In North Carolina, slaves were considered to be personal property, while in Virginia, slaves were considered to be real estate. That said, you will find bills of sale for slaves in NC in the deed books, but you'll also find some other bills of sale in those records, too.
In the NC counties where I've done research, the marriages of people of color pre-emancipation are found with the regular marriage registers. It's not until after the Civil War that counties started with having a separate book for colored marriages, and then that ended for most counties before the 1880s, I think - definitely by the 1890s, at least in Washington County. How long the separate marriage registers were maintained might have been something that varied from county to county.
The link that you have seems to be to pages in that marriage book that are referencing the records of cohabitation, as they all seem to be dated in 1866. Most of the time, you'll find the cohabitation records in a separate book from the marriage register. It's interesting that it's worded as freedman or freed persons, as the cohabitation register was for former slaves to have a chance to have their 'unofficial' marriages legally recognized, and by 1866, everyone was freed. Washington County's looks like this:http://www.ncgenweb.us/washington/mr/WFREE026.HTM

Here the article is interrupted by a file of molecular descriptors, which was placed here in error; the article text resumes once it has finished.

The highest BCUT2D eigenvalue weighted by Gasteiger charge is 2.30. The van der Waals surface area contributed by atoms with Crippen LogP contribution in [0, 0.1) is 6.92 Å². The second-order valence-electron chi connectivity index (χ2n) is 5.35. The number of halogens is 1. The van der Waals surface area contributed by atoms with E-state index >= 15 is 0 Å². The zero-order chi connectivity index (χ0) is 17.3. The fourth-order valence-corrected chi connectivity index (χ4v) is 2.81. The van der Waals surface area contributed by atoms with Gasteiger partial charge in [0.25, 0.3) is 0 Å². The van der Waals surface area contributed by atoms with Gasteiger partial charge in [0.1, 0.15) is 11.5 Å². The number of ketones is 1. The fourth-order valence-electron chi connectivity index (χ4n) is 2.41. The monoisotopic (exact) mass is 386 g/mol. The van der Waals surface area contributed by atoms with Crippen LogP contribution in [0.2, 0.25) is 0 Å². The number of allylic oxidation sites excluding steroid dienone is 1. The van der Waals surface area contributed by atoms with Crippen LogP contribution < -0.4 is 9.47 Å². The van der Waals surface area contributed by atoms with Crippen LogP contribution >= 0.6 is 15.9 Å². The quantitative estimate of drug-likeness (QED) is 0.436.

Referring back to a previous post about slave marriages being listed before the 1860s, those were church records, not county records. Churches could record the marriages of their parishioners any way they wanted to, even if the law technically forbade the marriage of slaves. And that could be why the church records refer to the couples as 'servants' instead of slaves. People have been finding ways to get around the government laws for a long, long time.
I'd say that if a couple appears in the marriage register or marriage bonds prior to emancipation, and are noted to be colored, then you know that they were free people of color. And if they're a head of household in any census prior to 1850, then they're free people of color. What you don't know for certain is were they Native American, African American, or mixed race. Court records could tell you those answers, especially for men, as once they reached adulthood, they needed to have papers on them to prove to patrollers that they weren't slaves. They'd appear in court, usually with at least one white person to testify to their character, and a physical description is often given. And of course, we don't have those records for Washington County. I've not yet gotten into the Court of Pleas and Quarter Sessions records (which is where you'll find this) for Beaufort County yet, so I don't know how complete their records might be). And sometimes when a child was apprenticed, you might find where one of the judges or the clerk himself has described the child as a free black child instead of a free colored child. Not that that's all that accurate, as you've seen from the census records that different people could see skin color quite differently from one another.
If you could find what church James Magee attended, you might find something there about David. He would have attended church with the family, and if he was baptized in that church, then there might be information on his parents in the church register/records. I just checked the cemetery book for Plymouth, and James Magee is not listed (I was hoping to find him in a church cemetery). I know that Grace Episcopal Church has their records on microfilm at the state archives and most likely also with the Family History Library. I don't know how many other churches in Plymouth have their records on microfilm.